Litigation and settlement under judicial agency
Levent Kockesen and
Murat Usman ()
International Review of Law and Economics, 2012, vol. 32, issue 3, 300-308
We model the settlement of a legal dispute when the trial outcome depends on the behavior of a strategically motivated judge. A defendant, who is uninformed about the level of harm that he has caused, makes a take-it-or-leave-it offer to an informed plaintiff. If the parties cannot agree on a settlement and the case goes to trial, the judge decides how much effort to exert in discovering the actual damages. We show that, under very general assumptions, this model exhibits multiple equilibria. In some equilibria, the judge exerts less effort and more cases settle out of court, whereas in others the opposite occurs. We also show that the judge prefers the low effort equilibria with high settlement rate and argue that a “managerial judge” could easily steer the parties towards low effort equilibria. This may be deemed undesirable, since in low-effort equilibria, the terms of the settlement heavily favor the informed plaintiff, and this in turn induces over-investment in ex ante preventive care by the defendant.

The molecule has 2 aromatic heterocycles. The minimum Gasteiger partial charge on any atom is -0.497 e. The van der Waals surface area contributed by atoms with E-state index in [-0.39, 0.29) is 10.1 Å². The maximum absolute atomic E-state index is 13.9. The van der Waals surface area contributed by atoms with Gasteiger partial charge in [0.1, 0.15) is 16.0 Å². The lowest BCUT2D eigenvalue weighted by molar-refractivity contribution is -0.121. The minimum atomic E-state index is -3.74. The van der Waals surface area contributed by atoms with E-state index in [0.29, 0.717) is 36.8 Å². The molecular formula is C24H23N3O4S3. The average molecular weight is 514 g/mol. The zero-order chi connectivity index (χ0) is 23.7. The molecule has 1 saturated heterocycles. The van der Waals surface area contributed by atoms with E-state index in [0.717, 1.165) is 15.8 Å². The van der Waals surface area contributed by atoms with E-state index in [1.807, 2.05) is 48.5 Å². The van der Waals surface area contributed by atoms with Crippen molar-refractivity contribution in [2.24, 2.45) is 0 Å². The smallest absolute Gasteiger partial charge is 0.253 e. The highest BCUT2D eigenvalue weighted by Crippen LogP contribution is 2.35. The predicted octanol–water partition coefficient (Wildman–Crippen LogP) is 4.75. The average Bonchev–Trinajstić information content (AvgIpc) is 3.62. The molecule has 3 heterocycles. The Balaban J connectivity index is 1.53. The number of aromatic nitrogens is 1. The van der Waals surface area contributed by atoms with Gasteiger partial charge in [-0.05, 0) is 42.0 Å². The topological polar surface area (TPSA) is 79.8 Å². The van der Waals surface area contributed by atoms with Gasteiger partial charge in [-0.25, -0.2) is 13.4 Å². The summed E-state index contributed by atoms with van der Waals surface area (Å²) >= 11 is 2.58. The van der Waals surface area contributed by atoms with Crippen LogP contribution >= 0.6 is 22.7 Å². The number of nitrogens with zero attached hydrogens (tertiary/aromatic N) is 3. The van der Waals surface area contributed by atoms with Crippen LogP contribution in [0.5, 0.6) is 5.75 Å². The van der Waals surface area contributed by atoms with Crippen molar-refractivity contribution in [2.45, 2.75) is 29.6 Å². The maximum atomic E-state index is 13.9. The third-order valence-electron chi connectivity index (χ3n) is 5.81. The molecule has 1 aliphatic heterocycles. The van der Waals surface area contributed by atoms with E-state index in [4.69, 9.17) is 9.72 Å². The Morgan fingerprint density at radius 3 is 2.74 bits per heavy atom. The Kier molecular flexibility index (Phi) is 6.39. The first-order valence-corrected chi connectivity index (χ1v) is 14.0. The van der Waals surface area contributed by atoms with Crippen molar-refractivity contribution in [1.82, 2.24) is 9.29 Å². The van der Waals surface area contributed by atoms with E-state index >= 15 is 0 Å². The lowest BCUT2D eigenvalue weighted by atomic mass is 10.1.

Keywords: Litigation; Settlement; Judicial agency; Managerial judges (search for similar items in EconPapers)
JEL-codes: C78 D82 K00 K41 (search for similar items in EconPapers)
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Working Paper: Litigation and Settlement under Judicial Agency (2011)
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Persistent link: https://EconPapers.repec.org/RePEc:eee:irlaec:v:32:y:2012:i:3:p:300-308
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